November  2007     Edition 31
Can your mind be too helpful?

Can your mind be too helpful?  Try to read the following

You mghit tnihk i’ts aaminzg taht you can raed tihs with vriuaty no diluftficuy eevn tuohg the lttres are mxeid up.   It trnus out taht all you need is the fsrit and lsat leetrts in the crocert pcale.  Tihs wroks ulsnses you raed smnohtenig taht is umaiflianr or uwnnkon scuh as atopiystmc,  or hamiodyynrdc, or oobe.

When you read you don’t read each letter

, but the entire word and your brain automatically unscrambles the letters, taking into account the context of the sentence, and makes it right … all done very quickly and unconsciously.

As an experienced and knowledgeable person

, you unscramble complex situations all the time.  But there’s a catch.   Did you pick up the word that was actually spelled wrong and didn’t follow the rule of both first and last letters being in the correct place?  [It was “though”].  In automatic mode, while you have the ability to unscramble situations, you might gloss over something that is different, or possibly important or wrong, and if known, may have resulted in a different conclusion or decision.

Here’s a different example: Count every “ F ” in the following text


How many “F’s” did you see?

   Well there are 6 .. really!  Your brain is so good at looking at the context of a situation, you will often miss some of the details.  Most of the time this is great, because you don’t get bogged down in unimportant distractions, however, sometimes those details are important.  In this example it was getting the right answer or being wrong.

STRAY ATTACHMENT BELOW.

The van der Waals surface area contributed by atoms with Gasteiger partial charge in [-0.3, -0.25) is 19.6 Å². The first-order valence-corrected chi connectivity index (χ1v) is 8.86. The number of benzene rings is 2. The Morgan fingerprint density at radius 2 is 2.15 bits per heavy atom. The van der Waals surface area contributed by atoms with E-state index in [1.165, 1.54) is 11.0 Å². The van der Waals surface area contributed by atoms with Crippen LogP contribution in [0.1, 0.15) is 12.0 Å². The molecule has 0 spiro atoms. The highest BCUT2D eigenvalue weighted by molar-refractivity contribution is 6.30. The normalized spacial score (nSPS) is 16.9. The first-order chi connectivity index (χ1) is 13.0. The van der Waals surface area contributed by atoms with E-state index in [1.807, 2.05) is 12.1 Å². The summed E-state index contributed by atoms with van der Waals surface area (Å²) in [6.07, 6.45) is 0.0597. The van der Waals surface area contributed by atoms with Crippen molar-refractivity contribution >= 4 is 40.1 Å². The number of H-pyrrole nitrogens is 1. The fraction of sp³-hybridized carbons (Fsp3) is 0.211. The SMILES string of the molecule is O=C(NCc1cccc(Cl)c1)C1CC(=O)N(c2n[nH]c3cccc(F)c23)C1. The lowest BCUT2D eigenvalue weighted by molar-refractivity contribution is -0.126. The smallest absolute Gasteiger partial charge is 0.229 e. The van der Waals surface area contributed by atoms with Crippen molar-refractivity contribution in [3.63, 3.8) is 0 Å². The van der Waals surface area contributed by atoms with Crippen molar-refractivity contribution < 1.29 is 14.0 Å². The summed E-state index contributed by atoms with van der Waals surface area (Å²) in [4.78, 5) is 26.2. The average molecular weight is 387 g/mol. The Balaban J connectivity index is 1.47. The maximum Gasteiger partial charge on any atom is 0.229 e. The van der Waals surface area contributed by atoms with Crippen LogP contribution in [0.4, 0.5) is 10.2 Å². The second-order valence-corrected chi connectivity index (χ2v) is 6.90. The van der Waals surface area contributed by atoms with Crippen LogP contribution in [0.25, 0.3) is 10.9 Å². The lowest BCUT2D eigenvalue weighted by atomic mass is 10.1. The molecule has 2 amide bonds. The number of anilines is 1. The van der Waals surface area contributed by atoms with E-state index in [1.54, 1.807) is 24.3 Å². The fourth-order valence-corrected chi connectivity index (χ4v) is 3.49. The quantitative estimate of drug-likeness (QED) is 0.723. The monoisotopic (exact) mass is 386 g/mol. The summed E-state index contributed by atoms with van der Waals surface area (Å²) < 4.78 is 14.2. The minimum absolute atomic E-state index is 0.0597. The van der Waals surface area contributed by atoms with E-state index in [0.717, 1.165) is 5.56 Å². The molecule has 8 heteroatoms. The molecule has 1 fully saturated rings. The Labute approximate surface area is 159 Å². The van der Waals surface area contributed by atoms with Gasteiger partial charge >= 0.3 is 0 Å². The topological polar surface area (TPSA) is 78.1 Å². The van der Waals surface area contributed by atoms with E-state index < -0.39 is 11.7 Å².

You’ve all seen those optical illusions

where you misinterpret or flip images, or see something that is coming at you and other times going away from you.   Your brain is using it’s experience to interpret and tries to make “right” what you see.

Now take the business world.

    How about observations at work, or symptoms of problems or input towards decisions to make.   Can you imagine the possibility that your brain might be “filling in” or “ignoring” some things?  Your mind tries very hard to put things into familiar contexts, experiences, and explanations.   It tries very hard to avoid the “does not compute” scenario. As a result, you sometimes miss explanations, or falsely come to a conclusion based on omitted or translated information.

The Takeaway:
   We know that the everyday thinking we all do, results in our brain automatically and unconsiously doing a lot for us ... mostly good stuff.  However, sometimes this comes at the expense of missing something new, or misinterpreting a situation or "seeing" something that isn't, or not seeing something that is.   So when working on a really important decision or problem, shift out of automatic mode into manual, i.e. Critical Thinking.  You may see something that you might normally have missed !

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